Recently my life is taking on a whole slew of unexpected turn of events. From work to family to friends and more. I’m not sure if it’s a good thing or a bad one but I know I’m pretty exhausted. Still, some part of me is always excited to discover new places. Today I’ll be jetting off again so as usual, emails and replies will be a tad slower but I will eventually get to them when I find time to come online. Posts on my blog will continue to be scheduled so I can catch up on all the backdated photos I have on hand.
On the note of discovering new places, sometimes you just need to keep your eyes wide open! Sometimes the interesting things or places you find may not be the major tourist attractions but just a random occurrence along your journey.
When I was in Penang, this old abandon school caught my eye as we whizzed by George Town so the next day we decided to go do a little exploring. I was struck by it’s beautiful architecture and even though it must have been abandoned a long time back, it’s not hard to imagine how grand this build must have been a long time ago.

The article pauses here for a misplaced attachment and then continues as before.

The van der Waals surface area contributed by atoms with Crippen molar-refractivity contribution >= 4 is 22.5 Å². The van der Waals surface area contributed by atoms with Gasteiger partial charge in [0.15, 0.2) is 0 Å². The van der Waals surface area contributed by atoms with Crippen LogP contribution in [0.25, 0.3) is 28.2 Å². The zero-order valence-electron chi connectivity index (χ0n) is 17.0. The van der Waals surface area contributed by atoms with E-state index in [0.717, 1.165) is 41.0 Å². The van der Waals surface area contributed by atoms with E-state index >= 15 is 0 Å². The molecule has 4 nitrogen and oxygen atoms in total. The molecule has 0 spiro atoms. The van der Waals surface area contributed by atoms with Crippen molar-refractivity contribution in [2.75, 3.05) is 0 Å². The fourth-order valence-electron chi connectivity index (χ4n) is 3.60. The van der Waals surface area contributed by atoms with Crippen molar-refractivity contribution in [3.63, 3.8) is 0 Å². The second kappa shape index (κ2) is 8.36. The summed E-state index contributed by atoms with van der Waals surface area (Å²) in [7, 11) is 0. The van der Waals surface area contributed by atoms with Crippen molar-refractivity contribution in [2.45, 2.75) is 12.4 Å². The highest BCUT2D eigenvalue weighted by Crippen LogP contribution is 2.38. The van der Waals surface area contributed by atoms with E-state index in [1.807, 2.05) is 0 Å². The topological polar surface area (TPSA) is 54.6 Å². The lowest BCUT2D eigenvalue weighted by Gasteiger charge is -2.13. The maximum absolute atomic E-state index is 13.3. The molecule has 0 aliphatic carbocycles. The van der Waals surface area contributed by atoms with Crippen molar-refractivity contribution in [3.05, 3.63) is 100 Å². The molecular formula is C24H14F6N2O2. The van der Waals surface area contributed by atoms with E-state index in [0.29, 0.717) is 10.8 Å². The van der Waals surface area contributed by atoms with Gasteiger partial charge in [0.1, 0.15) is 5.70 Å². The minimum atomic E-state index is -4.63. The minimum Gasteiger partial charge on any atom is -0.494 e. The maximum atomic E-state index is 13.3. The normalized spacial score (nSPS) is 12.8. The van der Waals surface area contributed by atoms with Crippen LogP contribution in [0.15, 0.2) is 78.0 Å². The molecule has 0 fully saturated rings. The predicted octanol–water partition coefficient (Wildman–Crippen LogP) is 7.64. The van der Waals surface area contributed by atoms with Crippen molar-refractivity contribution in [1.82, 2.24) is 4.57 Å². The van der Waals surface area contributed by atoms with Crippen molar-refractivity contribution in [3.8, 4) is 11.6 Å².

A little online digging of information on this Shih Chung Branch School brought about even more valuable insight. The colonial architectural building was constructed in the 1880s by a Chinese merchant, Cheah Tek Soon. It was a very grand home and the first 5 story building to be constructed in the Straits Settlement area.
It was passed down to their only daughter as part of her dowry. The young couple was an advocate for Chinese revolutionary leader Sun Yet Sen’s campaign and would host him in their home. Finally they decided to sell the place to help raise money for the liberation of China.
Through the years, this building took on many faces. It was once a hotel in the 1910s , a girls school then Shih Chung Branch School and finally it stands today abandoned in the middle of a bustling town.
I’m such a sucker for beautiful architecture with compelling histories and I was glad to have let my curiosities lead me to explore this building. It may not look like much in the photos but so many memories and lives have revolved around these walls… it’s such a pity they never preserved this building as a heritage site.